Transatlantic with eight kids
The kindest thing people called him was "totally bonkers"
by Jim Martin
The Martins (plus an extra) from left: Jim (father and author);
Sean, 22; Gavin Globensky, 19; Kerry, 17; Moira, 6 (in front);
Siobhan, 15; Deirdre, 11; Kael, 13; Tadhg, 9.
In the spring of 1960 1 received a call from Jack McKenzie, with whom I then crewed on Bill Gillerlain's Intrepid. He was crewing on the transatlantic race to Sweden and had arranged a berth for me. Five minutes later, I received another call offering me a job, one I had been looking forward to. The job required starting immediately. My wife and I had a short discussion about which offer to accept -- including such topics as growing up, the relative importance of fun vs. responsibility, and the high cost of divorce. I chose the job, but the certainty of some day making a transatlantic trip existed from that day. The only question was when and how.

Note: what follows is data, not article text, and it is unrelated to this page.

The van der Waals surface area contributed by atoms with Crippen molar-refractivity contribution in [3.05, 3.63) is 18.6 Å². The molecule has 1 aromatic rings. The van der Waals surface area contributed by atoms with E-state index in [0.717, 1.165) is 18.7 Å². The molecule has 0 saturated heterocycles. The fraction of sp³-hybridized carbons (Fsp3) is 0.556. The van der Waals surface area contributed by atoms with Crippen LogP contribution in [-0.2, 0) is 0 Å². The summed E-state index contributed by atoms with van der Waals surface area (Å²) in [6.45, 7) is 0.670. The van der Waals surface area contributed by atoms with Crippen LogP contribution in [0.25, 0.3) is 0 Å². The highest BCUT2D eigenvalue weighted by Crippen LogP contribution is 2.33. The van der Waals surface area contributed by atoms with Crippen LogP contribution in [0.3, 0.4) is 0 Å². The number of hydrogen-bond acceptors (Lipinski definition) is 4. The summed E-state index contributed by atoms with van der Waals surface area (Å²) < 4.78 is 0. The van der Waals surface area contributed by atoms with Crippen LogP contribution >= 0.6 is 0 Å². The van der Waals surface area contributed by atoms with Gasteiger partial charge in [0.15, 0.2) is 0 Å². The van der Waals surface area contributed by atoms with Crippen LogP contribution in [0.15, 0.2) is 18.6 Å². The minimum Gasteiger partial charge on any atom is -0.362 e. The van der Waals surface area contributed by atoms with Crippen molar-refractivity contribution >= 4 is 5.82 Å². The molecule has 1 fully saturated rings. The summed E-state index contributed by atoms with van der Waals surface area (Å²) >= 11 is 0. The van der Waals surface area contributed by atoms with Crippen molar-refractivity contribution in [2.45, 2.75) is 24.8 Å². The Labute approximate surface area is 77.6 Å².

The "how" was established from 1972 on. In that year we bought our Yankee Clipper 41, a Garden-designed ketch. Slainte was the vessel and, having added five more children to the three we already possessed in 1960, we did not lack for crew.
We sold our home and moved into an apartment. With eight children, this was no minor commitment. One of the conditions of buying the boat was that my wife would not make the transatlantic. She would meet us in Spain and continue through the Mediterranean part of the trip. There remained the question of the date. Several years before we bought Slainte, we had selected 1977 as the year to go. Inasmuch as we owned a Sunfish at the time we selected the date, you may feel perfectly justified in considering us presumptuous. We did, nevertheless, leave in 1977.